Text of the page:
KINGSPORT - A Sullivan County man said he doesn't see any benefit to being annexed by Kingsport, and because of that, he's filed a lawsuit against the city to prevent it.
Kingsport planners have been working for more than a year on annexing eight areas of land, nearly 1,000 acres, in the Rock Springs community - areas that lead up to a 330-unit housing development off Rock Springs Road called "The Edinburgh." The Board of Mayor and Aldermen has approved three annexations this year - Area 2 and portions of Areas 3 and 5.
Anyone wishing to challenge an annexation has 30 days from final BMA approval to do so. John Gray, who lives along Rock Springs Road and in Area 2, filed the lawsuit in Sullivan County Chancery Court on June 14 - exactly 30 days from when the BMA approved the annexation.
Knoxville attorney David Buuck filed the lawsuit on behalf of Gray. Buuck is associated with Citizens for Home Rule, a not-for-profit advocacy organization located in Knoxville, which assists residents in filing lawsuits to prevent annexations.
Gray's lawsuit makes a number of claims and arguments against annexation - that Gray never requested annexation and that the ordinance passed to annex Gray's property is an exercise of power not conferred by law.
Kingsport has no power to provide any services to the residents of Sullivan County that the residents do not already have or are not able to procure for themselves, the lawsuit claims.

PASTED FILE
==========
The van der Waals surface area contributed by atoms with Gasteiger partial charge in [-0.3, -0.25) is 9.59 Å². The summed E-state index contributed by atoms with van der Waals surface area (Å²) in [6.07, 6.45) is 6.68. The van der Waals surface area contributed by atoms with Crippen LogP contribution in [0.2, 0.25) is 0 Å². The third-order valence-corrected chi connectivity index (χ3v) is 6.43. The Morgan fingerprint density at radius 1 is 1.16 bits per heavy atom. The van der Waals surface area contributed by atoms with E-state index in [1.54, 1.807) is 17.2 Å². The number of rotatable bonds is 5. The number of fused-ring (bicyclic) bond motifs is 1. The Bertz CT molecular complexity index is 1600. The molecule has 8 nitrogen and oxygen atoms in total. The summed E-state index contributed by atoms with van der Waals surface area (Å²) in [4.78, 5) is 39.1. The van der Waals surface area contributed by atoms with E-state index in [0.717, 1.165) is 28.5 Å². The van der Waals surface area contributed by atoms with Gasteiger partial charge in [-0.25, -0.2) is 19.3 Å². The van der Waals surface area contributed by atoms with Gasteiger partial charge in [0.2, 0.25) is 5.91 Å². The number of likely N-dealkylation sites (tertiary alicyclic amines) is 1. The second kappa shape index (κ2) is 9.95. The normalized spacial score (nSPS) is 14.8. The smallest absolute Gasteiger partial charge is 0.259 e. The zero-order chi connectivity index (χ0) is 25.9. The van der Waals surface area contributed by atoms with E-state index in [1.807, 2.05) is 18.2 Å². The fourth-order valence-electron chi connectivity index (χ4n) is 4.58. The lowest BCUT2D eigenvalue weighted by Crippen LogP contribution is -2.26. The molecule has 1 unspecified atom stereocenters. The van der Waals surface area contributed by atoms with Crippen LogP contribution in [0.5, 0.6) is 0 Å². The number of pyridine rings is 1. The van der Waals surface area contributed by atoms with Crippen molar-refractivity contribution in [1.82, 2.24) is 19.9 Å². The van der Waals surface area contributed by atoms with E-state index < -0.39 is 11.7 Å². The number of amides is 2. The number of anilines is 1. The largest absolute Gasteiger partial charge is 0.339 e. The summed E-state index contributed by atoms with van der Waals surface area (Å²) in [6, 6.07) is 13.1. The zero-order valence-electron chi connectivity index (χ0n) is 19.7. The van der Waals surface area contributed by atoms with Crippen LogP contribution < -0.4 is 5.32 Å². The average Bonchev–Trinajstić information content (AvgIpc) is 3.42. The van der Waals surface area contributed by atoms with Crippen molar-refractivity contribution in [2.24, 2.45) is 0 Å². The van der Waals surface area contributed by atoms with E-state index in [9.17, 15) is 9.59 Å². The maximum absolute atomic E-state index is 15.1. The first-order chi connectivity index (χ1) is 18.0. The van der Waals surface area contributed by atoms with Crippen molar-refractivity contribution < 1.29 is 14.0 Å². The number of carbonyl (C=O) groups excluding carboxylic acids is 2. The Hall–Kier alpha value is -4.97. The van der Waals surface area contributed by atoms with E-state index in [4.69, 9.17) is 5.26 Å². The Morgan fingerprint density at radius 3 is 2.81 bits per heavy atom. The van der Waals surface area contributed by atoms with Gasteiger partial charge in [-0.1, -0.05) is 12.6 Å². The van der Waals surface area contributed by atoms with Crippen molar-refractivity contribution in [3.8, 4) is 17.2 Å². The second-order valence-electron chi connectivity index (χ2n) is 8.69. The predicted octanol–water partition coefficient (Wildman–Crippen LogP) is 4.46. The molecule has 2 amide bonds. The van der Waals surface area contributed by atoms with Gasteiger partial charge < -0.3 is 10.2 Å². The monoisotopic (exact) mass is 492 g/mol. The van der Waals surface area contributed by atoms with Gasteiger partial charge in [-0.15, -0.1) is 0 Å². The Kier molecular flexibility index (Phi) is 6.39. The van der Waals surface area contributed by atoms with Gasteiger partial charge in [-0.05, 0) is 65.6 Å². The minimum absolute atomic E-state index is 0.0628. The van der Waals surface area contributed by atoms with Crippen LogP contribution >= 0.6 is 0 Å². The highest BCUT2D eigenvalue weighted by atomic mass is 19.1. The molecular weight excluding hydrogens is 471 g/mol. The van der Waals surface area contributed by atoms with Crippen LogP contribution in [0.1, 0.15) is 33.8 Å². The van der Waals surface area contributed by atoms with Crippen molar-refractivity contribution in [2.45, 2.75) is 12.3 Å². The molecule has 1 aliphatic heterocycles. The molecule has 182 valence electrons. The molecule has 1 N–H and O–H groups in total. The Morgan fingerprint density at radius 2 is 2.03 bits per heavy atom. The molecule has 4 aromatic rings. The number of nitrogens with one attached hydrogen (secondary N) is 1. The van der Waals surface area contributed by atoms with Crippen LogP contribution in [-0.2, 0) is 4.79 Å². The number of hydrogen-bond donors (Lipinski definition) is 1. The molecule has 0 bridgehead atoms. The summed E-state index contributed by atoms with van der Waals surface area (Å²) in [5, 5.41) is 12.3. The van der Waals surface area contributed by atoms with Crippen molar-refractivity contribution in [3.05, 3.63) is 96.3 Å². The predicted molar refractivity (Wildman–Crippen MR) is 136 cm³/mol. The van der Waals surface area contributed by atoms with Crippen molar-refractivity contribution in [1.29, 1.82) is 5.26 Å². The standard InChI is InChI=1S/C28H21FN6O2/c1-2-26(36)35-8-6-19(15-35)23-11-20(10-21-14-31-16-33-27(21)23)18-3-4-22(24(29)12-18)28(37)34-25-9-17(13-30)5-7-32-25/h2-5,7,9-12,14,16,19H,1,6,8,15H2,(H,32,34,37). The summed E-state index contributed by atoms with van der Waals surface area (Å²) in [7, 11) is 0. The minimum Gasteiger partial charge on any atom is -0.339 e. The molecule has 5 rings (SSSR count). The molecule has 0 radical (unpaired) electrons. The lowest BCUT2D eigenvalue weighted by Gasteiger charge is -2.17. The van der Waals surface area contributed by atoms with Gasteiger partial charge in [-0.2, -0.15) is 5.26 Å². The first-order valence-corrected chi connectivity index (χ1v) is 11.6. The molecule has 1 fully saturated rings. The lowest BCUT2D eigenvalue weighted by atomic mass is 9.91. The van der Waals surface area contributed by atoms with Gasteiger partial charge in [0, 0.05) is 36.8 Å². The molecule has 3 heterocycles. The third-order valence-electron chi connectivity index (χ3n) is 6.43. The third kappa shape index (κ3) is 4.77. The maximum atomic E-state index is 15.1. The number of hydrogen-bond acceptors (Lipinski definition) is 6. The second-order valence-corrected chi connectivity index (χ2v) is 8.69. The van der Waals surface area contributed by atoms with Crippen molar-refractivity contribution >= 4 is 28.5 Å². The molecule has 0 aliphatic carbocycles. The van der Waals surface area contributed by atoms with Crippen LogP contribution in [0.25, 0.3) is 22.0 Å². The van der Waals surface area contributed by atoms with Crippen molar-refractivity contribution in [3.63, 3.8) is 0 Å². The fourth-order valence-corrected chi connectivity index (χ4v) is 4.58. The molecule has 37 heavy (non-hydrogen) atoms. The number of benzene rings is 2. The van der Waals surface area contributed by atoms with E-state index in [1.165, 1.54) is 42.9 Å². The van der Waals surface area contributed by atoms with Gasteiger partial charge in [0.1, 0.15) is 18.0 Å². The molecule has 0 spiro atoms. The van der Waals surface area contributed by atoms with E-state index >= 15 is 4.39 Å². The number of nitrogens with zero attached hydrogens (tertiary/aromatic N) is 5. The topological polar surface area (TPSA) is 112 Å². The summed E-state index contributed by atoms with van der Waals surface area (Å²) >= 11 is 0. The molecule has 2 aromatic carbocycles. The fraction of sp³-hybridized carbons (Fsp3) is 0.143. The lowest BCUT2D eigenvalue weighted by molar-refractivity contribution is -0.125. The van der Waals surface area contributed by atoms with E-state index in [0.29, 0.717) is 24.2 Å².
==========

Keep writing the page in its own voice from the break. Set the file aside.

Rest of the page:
The lawsuit is seeking for the ordinance be vacated and the annexation be declared null and void.
Reached by phone on Friday, Gray said he just doesn't see any benefit from being annexed by the city.
"I'll be 77 in August. I've lived in Rock Springs all my life, and I've done without the city for 77 years. I don't see why I need it now," Gray said. "I'm retired, and the first thing I get into is more taxes, and I don't need that since I'm on Social Security.
"I built my house in 1963, put in a good septic system, and I've not spent a nickel on it since then, except for pumping it. And I've got a good garbage service and don't have to put up with one can. I don't see I'm gaining a thing."
Gray said he owns eight to nine acres of land and has been an avid hunter all his life.
"I'll pay taxes on my land, and I can't small game hunt on it anymore," he said.
Gray's property is on city water, and he said he was aware he lives within the city's urban growth boundary. Gray said he attended a Kingsport Regional Planning Commission meeting last year when the issue first came up but has not attended any of the BMA meetings where Area 2 was voted on.
Dave Light, spokesman for the city, said the city does not comment on pending litigation.
Gray's lawsuit marks the second such lawsuit filed against the city regarding annexations in the Rock Springs community.
In August, 10 residents of the Rock Springs community filed a lawsuit against the city, with the help of Citizens for Home Rule, to stop the annexation of Area 1.
One of the arguments of the lawsuit was the city failed to display the plan of services for Area 1 in three locations - as per state law. For Area 1, Kingsport posted the plan in two locations - City Hall and the planning office.
Realizing their mistake, city leaders pulled Areas 2 and 3 from the BMA's agenda in September and repealed Area 1, thus rendering the lawsuit moot. Area 1 has again received the endorsement of the Planning Commission but has not been brought before the BMA.